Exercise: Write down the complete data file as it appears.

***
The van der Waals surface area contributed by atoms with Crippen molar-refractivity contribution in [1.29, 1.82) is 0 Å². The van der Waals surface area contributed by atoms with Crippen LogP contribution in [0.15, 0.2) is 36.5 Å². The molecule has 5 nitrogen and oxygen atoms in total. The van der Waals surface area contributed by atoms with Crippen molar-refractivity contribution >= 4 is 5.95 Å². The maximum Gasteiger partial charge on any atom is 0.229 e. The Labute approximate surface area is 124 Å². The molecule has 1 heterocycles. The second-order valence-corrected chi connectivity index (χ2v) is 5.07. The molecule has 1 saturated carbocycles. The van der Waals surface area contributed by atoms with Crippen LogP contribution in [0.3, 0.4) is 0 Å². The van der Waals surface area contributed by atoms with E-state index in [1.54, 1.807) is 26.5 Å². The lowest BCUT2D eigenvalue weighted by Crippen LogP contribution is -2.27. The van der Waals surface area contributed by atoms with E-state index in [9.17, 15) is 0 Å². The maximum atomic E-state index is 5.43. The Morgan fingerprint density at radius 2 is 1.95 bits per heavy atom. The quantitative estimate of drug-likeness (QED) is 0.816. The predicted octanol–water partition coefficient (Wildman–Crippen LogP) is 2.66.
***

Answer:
The van der Waals surface area contributed by atoms with Crippen molar-refractivity contribution in [1.29, 1.82) is 0 Å². The van der Waals surface area contributed by atoms with Crippen LogP contribution in [0.15, 0.2) is 36.5 Å². The molecule has 5 nitrogen and oxygen atoms in total. The van der Waals surface area contributed by atoms with Crippen molar-refractivity contribution >= 4 is 5.95 Å². The maximum Gasteiger partial charge on any atom is 0.229 e. The Labute approximate surface area is 124 Å². The molecule has 1 heterocycles. The second-order valence-corrected chi connectivity index (χ2v) is 5.07. The molecule has 1 saturated carbocycles. The van der Waals surface area contributed by atoms with Crippen LogP contribution in [0.3, 0.4) is 0 Å². The van der Waals surface area contributed by atoms with E-state index in [1.54, 1.807) is 26.5 Å². The lowest BCUT2D eigenvalue weighted by Crippen LogP contribution is -2.27. The van der Waals surface area contributed by atoms with E-state index in [9.17, 15) is 0 Å². The maximum atomic E-state index is 5.43. The Morgan fingerprint density at radius 2 is 1.95 bits per heavy atom. The quantitative estimate of drug-likeness (QED) is 0.816. The predicted octanol–water partition coefficient (Wildman–Crippen LogP) is 2.66.